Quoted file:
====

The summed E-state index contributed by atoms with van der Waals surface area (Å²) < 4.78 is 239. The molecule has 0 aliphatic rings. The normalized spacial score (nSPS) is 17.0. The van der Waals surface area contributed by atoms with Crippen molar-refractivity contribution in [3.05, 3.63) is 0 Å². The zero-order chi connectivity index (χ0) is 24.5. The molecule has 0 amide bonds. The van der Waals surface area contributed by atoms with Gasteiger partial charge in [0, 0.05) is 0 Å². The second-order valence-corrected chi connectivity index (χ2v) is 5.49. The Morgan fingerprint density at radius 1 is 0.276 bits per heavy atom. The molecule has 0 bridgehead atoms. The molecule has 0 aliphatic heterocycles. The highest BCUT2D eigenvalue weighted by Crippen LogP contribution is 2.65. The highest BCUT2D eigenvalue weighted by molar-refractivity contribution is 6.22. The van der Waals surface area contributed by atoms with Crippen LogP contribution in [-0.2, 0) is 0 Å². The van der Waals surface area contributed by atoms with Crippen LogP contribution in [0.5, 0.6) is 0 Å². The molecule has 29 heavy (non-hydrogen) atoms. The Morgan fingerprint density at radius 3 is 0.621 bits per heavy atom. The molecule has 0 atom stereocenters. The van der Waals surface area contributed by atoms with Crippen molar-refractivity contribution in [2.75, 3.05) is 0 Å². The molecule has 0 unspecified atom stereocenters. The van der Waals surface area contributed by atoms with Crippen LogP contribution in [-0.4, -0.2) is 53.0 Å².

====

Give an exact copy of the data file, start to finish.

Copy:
The summed E-state index contributed by atoms with van der Waals surface area (Å²) < 4.78 is 239. The molecule has 0 aliphatic rings. The normalized spacial score (nSPS) is 17.0. The van der Waals surface area contributed by atoms with Crippen molar-refractivity contribution in [3.05, 3.63) is 0 Å². The zero-order chi connectivity index (χ0) is 24.5. The molecule has 0 amide bonds. The van der Waals surface area contributed by atoms with Gasteiger partial charge in [0, 0.05) is 0 Å². The second-order valence-corrected chi connectivity index (χ2v) is 5.49. The Morgan fingerprint density at radius 1 is 0.276 bits per heavy atom. The molecule has 0 bridgehead atoms. The molecule has 0 aliphatic heterocycles. The highest BCUT2D eigenvalue weighted by Crippen LogP contribution is 2.65. The highest BCUT2D eigenvalue weighted by molar-refractivity contribution is 6.22. The van der Waals surface area contributed by atoms with Crippen LogP contribution in [-0.2, 0) is 0 Å². The van der Waals surface area contributed by atoms with Crippen LogP contribution in [0.5, 0.6) is 0 Å². The molecule has 29 heavy (non-hydrogen) atoms. The Morgan fingerprint density at radius 3 is 0.621 bits per heavy atom. The molecule has 0 atom stereocenters. The van der Waals surface area contributed by atoms with Crippen molar-refractivity contribution in [2.75, 3.05) is 0 Å². The molecule has 0 unspecified atom stereocenters. The van der Waals surface area contributed by atoms with Crippen LogP contribution in [-0.4, -0.2) is 53.0 Å².